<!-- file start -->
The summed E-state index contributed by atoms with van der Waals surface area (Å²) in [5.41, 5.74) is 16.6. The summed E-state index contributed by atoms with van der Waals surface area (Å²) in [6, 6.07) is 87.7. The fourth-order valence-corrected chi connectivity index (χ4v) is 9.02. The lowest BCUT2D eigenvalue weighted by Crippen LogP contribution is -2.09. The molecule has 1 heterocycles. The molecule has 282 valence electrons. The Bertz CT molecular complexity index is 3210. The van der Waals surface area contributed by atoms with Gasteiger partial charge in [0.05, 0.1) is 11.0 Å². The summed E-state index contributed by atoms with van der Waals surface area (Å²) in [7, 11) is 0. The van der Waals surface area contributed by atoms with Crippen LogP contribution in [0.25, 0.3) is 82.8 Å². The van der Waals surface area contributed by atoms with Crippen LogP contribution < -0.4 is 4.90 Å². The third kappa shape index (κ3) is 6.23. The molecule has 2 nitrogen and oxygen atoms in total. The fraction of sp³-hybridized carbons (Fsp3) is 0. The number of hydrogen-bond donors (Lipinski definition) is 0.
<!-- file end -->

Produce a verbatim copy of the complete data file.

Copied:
The summed E-state index contributed by atoms with van der Waals surface area (Å²) in [5.41, 5.74) is 16.6. The summed E-state index contributed by atoms with van der Waals surface area (Å²) in [6, 6.07) is 87.7. The fourth-order valence-corrected chi connectivity index (χ4v) is 9.02. The lowest BCUT2D eigenvalue weighted by Crippen LogP contribution is -2.09. The molecule has 1 heterocycles. The molecule has 282 valence electrons. The Bertz CT molecular complexity index is 3210. The van der Waals surface area contributed by atoms with Gasteiger partial charge in [0.05, 0.1) is 11.0 Å². The summed E-state index contributed by atoms with van der Waals surface area (Å²) in [7, 11) is 0. The van der Waals surface area contributed by atoms with Crippen LogP contribution in [0.25, 0.3) is 82.8 Å². The van der Waals surface area contributed by atoms with Crippen LogP contribution < -0.4 is 4.90 Å². The third kappa shape index (κ3) is 6.23. The molecule has 2 nitrogen and oxygen atoms in total. The fraction of sp³-hybridized carbons (Fsp3) is 0. The number of hydrogen-bond donors (Lipinski definition) is 0.